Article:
The Kagyu school, also known as the "Oral Lineage" or "Whispered Transmission" school, is today regarded as one of the main schools of Tibetan Buddhism. The Kagyu is also classified as one of the Sarma or "New Transmission" schools since it primarily follows the Vajrayna or Tantric teachings based on the so-called New Tantras, i.e., those translated during the second diffusion of the Buddha Dharma in Tibet.

Like all schools of Tibetan Buddhism, the Kagyu consider their practices and teachings inclusive of the full range of the Buddha's teachings, since they follow the fundamental teachings and vows of individual liberation and monastic discipline. Those teachings in turn accord with the Bodhisattva teachings, vows of universal liberation, philosophy of the Mahayana, and the profound means of the Secret Mantra Vajrayana. What differentiates the Kagyu from the other schools of Himalayan Buddhism are primarily the particular esoteric instructions and tantras they emphasize and the lineages of transmission they follow.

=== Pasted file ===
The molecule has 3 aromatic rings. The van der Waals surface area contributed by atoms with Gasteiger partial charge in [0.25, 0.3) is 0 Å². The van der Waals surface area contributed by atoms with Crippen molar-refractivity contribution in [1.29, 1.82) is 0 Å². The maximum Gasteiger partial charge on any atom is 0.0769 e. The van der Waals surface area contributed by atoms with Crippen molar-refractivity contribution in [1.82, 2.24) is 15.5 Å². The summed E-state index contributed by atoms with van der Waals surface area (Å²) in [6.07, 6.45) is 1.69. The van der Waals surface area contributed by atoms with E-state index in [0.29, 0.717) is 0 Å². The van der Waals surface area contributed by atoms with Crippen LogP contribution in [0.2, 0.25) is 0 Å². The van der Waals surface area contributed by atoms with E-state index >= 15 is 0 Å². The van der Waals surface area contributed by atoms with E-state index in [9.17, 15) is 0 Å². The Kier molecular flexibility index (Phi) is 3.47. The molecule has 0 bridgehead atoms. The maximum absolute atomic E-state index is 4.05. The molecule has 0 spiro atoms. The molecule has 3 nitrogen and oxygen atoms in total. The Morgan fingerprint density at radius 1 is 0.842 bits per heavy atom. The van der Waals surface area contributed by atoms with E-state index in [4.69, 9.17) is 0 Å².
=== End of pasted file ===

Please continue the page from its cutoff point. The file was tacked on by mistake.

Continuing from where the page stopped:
Due to the Kagyu tradition's particularly strong emphasis on guru devotion and guru yoga, and the personal transmission of esoteric instructions from master to disciple, the early Kagyu tradition soon gave rise to a bewildering number of independent sub-schools or sub-sects centered round individual charismatic Kagyu teachers and the hereditary lineages as well as mindstream emanation lineages.

[Abbreviated, re-arranged, and edited from Wikipedia& Tibetan Buddhism]

Sakya Pandita
Sakya: "pale earth." The name is taken from the unique grey clay of the Ponpori Hills in southern Tibet where Sakya Monastery, the first monastery of this tradition and the seat of the Sakya School, was built by Khon Konchog Gyalpo (1034–1102) in 1073. This school very much represents the scholarly tradition.